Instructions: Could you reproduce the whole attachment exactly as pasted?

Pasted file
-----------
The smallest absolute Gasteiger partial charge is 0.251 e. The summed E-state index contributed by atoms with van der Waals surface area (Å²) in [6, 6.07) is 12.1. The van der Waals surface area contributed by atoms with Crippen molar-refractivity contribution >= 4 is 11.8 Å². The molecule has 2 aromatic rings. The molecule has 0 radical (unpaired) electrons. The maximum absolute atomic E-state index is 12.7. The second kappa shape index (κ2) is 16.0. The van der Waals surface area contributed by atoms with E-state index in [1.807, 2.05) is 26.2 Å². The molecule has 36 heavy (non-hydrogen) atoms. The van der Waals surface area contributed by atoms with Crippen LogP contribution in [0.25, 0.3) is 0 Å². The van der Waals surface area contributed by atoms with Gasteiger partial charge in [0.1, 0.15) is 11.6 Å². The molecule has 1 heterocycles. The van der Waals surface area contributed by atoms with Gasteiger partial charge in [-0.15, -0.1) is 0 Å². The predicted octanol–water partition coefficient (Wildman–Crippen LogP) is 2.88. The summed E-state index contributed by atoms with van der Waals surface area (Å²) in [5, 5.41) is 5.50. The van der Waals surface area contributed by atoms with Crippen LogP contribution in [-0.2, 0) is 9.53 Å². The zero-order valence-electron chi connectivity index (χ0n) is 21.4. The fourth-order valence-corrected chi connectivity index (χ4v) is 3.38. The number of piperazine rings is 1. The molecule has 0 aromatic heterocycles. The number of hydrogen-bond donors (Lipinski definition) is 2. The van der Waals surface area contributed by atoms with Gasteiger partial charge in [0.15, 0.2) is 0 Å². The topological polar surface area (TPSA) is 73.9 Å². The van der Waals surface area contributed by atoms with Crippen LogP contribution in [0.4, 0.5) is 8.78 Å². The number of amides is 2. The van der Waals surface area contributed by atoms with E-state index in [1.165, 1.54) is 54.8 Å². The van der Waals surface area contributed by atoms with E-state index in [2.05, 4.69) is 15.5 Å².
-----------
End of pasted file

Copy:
The smallest absolute Gasteiger partial charge is 0.251 e. The summed E-state index contributed by atoms with van der Waals surface area (Å²) in [6, 6.07) is 12.1. The van der Waals surface area contributed by atoms with Crippen molar-refractivity contribution >= 4 is 11.8 Å². The molecule has 2 aromatic rings. The molecule has 0 radical (unpaired) electrons. The maximum absolute atomic E-state index is 12.7. The second kappa shape index (κ2) is 16.0. The van der Waals surface area contributed by atoms with E-state index in [1.807, 2.05) is 26.2 Å². The molecule has 36 heavy (non-hydrogen) atoms. The van der Waals surface area contributed by atoms with Crippen LogP contribution in [0.25, 0.3) is 0 Å². The van der Waals surface area contributed by atoms with Gasteiger partial charge in [0.1, 0.15) is 11.6 Å². The molecule has 1 heterocycles. The van der Waals surface area contributed by atoms with Gasteiger partial charge in [-0.15, -0.1) is 0 Å². The predicted octanol–water partition coefficient (Wildman–Crippen LogP) is 2.88. The summed E-state index contributed by atoms with van der Waals surface area (Å²) in [5, 5.41) is 5.50. The van der Waals surface area contributed by atoms with Crippen LogP contribution in [-0.2, 0) is 9.53 Å². The zero-order valence-electron chi connectivity index (χ0n) is 21.4. The fourth-order valence-corrected chi connectivity index (χ4v) is 3.38. The number of piperazine rings is 1. The molecule has 0 aromatic heterocycles. The number of hydrogen-bond donors (Lipinski definition) is 2. The van der Waals surface area contributed by atoms with Gasteiger partial charge in [0.15, 0.2) is 0 Å². The topological polar surface area (TPSA) is 73.9 Å². The van der Waals surface area contributed by atoms with Crippen LogP contribution in [0.4, 0.5) is 8.78 Å². The number of amides is 2. The van der Waals surface area contributed by atoms with E-state index in [1.165, 1.54) is 54.8 Å². The van der Waals surface area contributed by atoms with E-state index in [2.05, 4.69) is 15.5 Å².